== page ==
Giving Thanks

(Guest blog by former CAS Animal Care Director Abbie Rogers)

Two days before Thanksgiving, I drove down the highway with two turkeys in the back seat of my Honda.  But unlike most other turkeys this time of year, these two were curiously looking out the window.  Blue, a resident of Catskill Animal Sanctuary for three years, was used to car rides; she had been to the vet numerous times because of chronic “bumblefoot” (an infection stemming from the pressure of her unnatural twenty-five pound body on her feet).  Through months of daily foot wraps, Blue maintained near-eternal patience, taking her big bandaged foot in stride, and even dozing off during treatments.

Blue molted late this fall and, instead of shedding a few feathers at a time as usual, she pretty much exploded, leaving a flurry of feathers everywhere she went.  Now almost entirely bald, she spent her days basking in front of the heater in the feed room, her eyes half-closed, waiting patiently for her feathers to grow back.

Blue’s friend Henrietta was a little more anxious in the car, shifting her weight and panting as she took in her surroundings.  Henrietta was supposed to be someone’s ninety dollar organic, free-range centerpiece last Thanksgiving, but a friend traded her for one of her frozen Butterball cousins, and Henrietta joined the flock at Catskill Animal Sanctuary.   From day one, it was clear that her left leg, which splayed noticeably outward, was already very arthritic, her six-month-old body having grown well beyond capacity.

Even more noticeable, however, was her exuberance.  Compared with our dignified and sedate older turkeys, Henrietta was a wild child.  No potential snack was safe; even buttons and fingers were fair targets (how do you know it’s not edible unless you try?).  She could hobble across the barn aisle surprisingly quickly and stealthily to grab a sandwich from an unsuspecting hand.

We referred to Henrietta as the sanctuary’s token feminist.  She and the other turkeys bunked in a stall with several broiler hens – chickens raised for meat – and whenever a free-ranging rooster harassed one of her hens, Henrietta went after him.  Puffing up her feathers and sounding a shrill war cry, she would drive the offending rooster down the barn aisle and out the door.  Only when she was satisfied that he had gotten the message would she shake herself off and return to her post, cuddled in a bed of straw with Atlas the goat.

Henrietta’s limp never slowed her down, but in the past month, she had developed bumblefoot that made her one weight-bearing toe on her bad foot swell to many times its normal size.  Despite ice baths, antibiotics, anti-inflammatories, and padded bandages, the huge, hot toe, with skin stretched almost to the point of splitting, refused to heal.  Amazingly, while the toe was clearly very painful, Henrietta diligently continued her duties as rooster patrol and generally remained as curious and energetic as ever.  That is, until this weekend, when she rapidly declined.  While we had hoped for a miraculous recovery, it was clear that the tissues in Henrietta’s toe were dying.  She couldn’t support her full thirty-pound body on one foot, so amputation wasn’t an option.  We had no choice.  We had to let her go.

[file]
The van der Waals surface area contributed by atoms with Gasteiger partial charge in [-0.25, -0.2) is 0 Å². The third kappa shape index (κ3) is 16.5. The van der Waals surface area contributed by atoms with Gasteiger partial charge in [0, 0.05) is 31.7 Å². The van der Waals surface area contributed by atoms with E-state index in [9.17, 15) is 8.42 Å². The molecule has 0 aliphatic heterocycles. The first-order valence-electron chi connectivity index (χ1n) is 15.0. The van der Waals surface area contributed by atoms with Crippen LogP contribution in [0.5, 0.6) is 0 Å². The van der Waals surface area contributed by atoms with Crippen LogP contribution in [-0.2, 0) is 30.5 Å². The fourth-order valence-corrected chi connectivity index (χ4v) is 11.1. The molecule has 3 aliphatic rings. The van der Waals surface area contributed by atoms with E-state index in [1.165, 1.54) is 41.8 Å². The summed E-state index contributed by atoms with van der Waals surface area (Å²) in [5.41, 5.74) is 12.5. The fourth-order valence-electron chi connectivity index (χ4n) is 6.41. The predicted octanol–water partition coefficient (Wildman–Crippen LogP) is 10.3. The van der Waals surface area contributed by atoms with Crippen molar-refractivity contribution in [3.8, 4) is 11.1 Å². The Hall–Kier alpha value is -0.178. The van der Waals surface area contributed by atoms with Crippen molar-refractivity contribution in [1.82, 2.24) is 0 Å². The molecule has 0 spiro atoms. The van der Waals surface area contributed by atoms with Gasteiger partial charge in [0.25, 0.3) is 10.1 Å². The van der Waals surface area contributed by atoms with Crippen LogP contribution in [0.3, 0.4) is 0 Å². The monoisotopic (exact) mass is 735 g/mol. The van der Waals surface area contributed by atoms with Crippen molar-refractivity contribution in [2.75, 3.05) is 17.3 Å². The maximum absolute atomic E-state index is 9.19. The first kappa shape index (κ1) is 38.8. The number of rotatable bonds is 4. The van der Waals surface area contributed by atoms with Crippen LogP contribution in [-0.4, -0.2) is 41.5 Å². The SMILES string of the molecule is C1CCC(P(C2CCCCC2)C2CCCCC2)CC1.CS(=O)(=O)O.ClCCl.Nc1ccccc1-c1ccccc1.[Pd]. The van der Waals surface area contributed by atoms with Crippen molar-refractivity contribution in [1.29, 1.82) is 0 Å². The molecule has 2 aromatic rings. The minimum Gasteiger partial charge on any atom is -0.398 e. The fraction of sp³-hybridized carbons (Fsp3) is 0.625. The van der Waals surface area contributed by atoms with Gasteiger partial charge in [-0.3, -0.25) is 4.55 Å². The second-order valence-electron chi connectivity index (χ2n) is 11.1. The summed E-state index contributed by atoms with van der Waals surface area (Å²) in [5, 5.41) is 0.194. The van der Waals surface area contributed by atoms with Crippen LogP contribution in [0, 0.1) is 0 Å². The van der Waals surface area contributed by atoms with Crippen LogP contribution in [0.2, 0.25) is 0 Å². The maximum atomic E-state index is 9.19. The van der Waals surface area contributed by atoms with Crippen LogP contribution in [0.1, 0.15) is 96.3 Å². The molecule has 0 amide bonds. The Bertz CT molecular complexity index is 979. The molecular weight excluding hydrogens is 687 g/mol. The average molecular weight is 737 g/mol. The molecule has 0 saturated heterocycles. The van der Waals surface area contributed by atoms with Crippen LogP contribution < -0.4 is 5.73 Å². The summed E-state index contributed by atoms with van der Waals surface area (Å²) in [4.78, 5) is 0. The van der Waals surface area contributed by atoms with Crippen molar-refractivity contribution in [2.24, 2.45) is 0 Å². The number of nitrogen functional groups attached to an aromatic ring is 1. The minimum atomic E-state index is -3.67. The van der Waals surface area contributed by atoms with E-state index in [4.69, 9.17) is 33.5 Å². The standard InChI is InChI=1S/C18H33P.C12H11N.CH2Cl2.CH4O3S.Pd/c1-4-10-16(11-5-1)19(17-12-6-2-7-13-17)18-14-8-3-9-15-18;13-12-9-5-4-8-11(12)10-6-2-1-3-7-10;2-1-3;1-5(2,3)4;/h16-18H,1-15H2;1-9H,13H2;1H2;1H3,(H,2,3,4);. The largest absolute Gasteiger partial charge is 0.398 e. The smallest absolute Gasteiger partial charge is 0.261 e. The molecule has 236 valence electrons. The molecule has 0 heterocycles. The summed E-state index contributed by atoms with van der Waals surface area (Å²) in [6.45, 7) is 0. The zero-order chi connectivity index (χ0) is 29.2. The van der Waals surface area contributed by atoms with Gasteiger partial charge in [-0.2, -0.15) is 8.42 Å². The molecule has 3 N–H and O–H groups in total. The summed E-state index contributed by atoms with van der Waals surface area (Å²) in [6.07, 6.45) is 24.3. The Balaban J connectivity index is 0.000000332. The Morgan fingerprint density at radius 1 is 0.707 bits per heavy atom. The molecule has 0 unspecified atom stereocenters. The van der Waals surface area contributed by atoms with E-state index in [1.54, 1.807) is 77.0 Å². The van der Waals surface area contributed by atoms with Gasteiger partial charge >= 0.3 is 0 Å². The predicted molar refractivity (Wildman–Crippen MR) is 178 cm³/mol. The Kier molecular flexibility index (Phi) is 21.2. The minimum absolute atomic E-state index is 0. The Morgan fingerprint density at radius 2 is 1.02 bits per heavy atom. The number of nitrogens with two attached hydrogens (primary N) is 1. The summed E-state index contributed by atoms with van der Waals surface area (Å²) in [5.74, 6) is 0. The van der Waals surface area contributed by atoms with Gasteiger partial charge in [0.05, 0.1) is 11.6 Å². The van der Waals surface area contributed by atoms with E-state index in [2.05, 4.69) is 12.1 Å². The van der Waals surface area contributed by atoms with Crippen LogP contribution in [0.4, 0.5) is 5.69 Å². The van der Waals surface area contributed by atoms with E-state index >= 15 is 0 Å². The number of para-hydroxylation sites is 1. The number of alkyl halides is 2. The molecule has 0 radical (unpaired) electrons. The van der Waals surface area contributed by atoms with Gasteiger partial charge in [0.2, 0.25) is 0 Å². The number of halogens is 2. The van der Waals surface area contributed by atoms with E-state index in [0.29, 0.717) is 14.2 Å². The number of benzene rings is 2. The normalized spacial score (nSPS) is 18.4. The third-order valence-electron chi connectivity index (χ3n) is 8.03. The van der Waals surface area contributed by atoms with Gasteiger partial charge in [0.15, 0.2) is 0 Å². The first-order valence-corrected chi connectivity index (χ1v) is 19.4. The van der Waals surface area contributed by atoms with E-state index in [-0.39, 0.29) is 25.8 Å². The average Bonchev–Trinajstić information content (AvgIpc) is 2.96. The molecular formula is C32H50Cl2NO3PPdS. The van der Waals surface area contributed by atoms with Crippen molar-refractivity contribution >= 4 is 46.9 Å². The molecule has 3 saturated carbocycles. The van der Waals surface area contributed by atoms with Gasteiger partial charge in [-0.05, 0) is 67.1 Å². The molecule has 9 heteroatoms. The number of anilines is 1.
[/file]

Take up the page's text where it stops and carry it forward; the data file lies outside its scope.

While we waited in the vet’s office, I caressed the soft, warm, sweet-smelling skin on Henrietta’s head and neck while she made purring noises and blinked slowly.  The sparse, hair-like feathers on her head rose in satisfaction.  Blue chirped and preened the little feathers that were starting to come in on her back and chest.  She padded around, exploring all the shiny things in the exam room, but never going too far from Henrietta, whose foot had become too painful to walk on.

When the vet arrived with the euthanasia injection, I held Henrietta and kissed her as she quietly slipped away.

On the drive back to the sanctuary, Blue and I stopped at Karma Road Café in New Paltz, NY to share a piece of vegan pumpkin pie after our emotional morning.   Blue ate politely from a fork, but still managed to get pumpkin all over her face.  When I informed the café staff that their pie was “turkey-approved,” they eagerly took a break from preparing vegan Thanksgiving orders to come say hello and get their pictures taken with this living, breathing Thanksgiving spirit.  As Blue cleaned up the last crumbs of crust, I gave thanks to be celebrating the holiday with such a gentle and beautiful friend.  And I gave thanks for Henrietta, who had gained an unexpected year of life, love, and happiness, while we had gained her humor, her tenacity, her spunk, her curiosity, her vibrancy, and her heart.



Sanctuary Life


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